Copps: 'We cannot have a seamless DTV transition'

Facing the prospects that US broadcast stations may make the switchover to all-digital on February 17 regardless of what Congress does, the acting FCC chairman told an advisory panel last week it may be too late to undo the damage.

The state of chaos regarding the US' national switchover from analog to digital TV broadcasting may not be something a delay can remedy. This from the man currently heading the FCC while a permanent chairman -- one emerging from an administration said to be favoring a delay -- has yet to be appointed, despite the likelihood of a nominee.

"The next few weeks are going to be extremely difficult -- as difficult as any that this Commission, and millions of TV consumers, has ever faced," Acting FCC Chairman Michael Copps told the FCC Consumer Advisory Committee last Friday. "That's because we never really dug deep enough to understand all the consequences that would attend the DTV transition -- not just the intended good results, but all the unintended consequences, too, the ones that usually cause the big problems. It's because we didn't have a well thought-out and coherent and coordinated plan to ease the transition -- a plan to combine the resources we needed to avoid disruption."

There was a plan, at least at one point, and it did involve public/private sector cooperation. IBM was the designated partner of the Commerce Dept.'s NTIA administration, for the distribution of government-backed coupons toward the purchase of digital signal converters. But as early as November 2007, administrators received warnings from retailers such as Best Buy that the coupon distribution was stalling.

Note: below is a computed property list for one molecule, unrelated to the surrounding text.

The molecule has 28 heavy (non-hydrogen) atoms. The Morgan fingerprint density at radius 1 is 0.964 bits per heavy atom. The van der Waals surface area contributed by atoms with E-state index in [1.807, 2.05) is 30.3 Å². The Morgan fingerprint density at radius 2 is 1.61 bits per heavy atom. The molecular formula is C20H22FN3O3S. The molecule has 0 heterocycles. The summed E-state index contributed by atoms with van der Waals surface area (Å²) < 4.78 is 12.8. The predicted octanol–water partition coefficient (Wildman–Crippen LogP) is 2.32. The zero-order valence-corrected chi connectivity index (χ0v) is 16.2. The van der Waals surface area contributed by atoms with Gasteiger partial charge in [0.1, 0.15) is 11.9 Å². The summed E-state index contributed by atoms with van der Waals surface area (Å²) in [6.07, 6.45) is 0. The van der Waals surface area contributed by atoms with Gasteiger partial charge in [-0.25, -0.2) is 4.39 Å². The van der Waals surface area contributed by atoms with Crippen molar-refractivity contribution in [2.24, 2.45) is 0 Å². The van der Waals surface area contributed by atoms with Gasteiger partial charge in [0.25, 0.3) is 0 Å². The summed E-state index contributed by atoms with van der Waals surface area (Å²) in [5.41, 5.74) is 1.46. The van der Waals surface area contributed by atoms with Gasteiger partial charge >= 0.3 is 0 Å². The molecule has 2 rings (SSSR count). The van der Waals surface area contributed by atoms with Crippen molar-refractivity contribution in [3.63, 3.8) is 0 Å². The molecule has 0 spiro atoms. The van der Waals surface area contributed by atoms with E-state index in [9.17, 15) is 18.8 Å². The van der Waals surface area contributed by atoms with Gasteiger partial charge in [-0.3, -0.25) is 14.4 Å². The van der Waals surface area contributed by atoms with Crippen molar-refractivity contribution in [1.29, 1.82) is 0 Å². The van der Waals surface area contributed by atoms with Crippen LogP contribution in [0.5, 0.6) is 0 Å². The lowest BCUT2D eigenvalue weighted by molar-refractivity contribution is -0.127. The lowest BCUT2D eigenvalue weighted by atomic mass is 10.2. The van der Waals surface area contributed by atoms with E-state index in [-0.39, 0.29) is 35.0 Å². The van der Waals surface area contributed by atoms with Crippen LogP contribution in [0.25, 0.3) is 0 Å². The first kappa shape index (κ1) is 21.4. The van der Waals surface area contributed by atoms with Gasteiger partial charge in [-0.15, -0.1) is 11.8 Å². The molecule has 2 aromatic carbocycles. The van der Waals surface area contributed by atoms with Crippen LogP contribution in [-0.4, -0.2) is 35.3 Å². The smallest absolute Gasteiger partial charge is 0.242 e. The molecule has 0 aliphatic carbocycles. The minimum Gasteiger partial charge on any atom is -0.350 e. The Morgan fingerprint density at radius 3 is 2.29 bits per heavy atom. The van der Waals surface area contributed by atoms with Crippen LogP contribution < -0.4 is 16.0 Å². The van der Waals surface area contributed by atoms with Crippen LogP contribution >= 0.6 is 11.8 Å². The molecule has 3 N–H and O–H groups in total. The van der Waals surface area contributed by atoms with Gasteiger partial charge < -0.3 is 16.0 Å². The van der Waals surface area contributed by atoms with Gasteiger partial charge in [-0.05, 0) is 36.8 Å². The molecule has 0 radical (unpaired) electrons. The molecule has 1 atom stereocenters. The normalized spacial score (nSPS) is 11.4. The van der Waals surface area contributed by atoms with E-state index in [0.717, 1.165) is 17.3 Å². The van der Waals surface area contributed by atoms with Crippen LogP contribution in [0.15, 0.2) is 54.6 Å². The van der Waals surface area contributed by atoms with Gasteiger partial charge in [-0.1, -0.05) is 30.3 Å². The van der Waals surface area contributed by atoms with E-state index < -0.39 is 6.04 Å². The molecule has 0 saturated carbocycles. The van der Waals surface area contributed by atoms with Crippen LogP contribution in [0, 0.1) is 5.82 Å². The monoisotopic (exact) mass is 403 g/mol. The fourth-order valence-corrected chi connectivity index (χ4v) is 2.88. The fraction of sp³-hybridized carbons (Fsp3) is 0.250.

Chairman Copps says he was among those who warned the FCC leadership and the Bush administration that a disaster was in the making, that the public/private cooperation was failing. But that was then.

"At this point, we will not have -- we cannot have -- a seamless DTV transition," the acting chairman remarked. "There is no way to do in the 26 days new leadership has had here what we should have been laser-focused on for 26 months. That time is lost, and it's lost at a cost. We cannot make it up. There is consumer disruption down the road we've been on. We need to realize this. We need to plan for it. And we need to do whatever we can to minimize it and then to repair it. This has been the focus of my one week and one day running this place."

The House of Representatives may yet be able to manage a delay in the national switchover date to June 12, following the Senate's lead. But despite a message from House Energy and Commerce Committee Chairman Henry Waxman (D - Calif.) this morning breaking down the exact number of households believed to still be on the coupon waiting list by congressional district, no markup session for the DTV Delay bill has yet been scheduled.

Since the defeat of a measure to fast-track the bill last week, it's being forced to take the normal route any other bill would take. In this instance, that route takes it right through Rep. Waxman's committee, whose ranking Republican member, former chairman Rep. Joe Barton (R - Texas), is the bill's principal opponent. For the bill to pass, it must be debated there during a markup session, then voted on for committee recommendation.

But no such session has been scheduled; and with only 15 days to go before the regularly scheduled transition date comes to pass, there isn't all that much time.

Even if the delay passes, many stations may just go ahead and make the switch on February 17 anyway, since the delay bill would permit them to do so. Nearly all San Diego TV stations last week joined together in support of the transition, with the sole exception being the area's PBS affiliate. A spokesperson for KPBS, according to TV Technology, said it wanted the opportunity to maintain maximum visibility throughout its planned March pledge drive.

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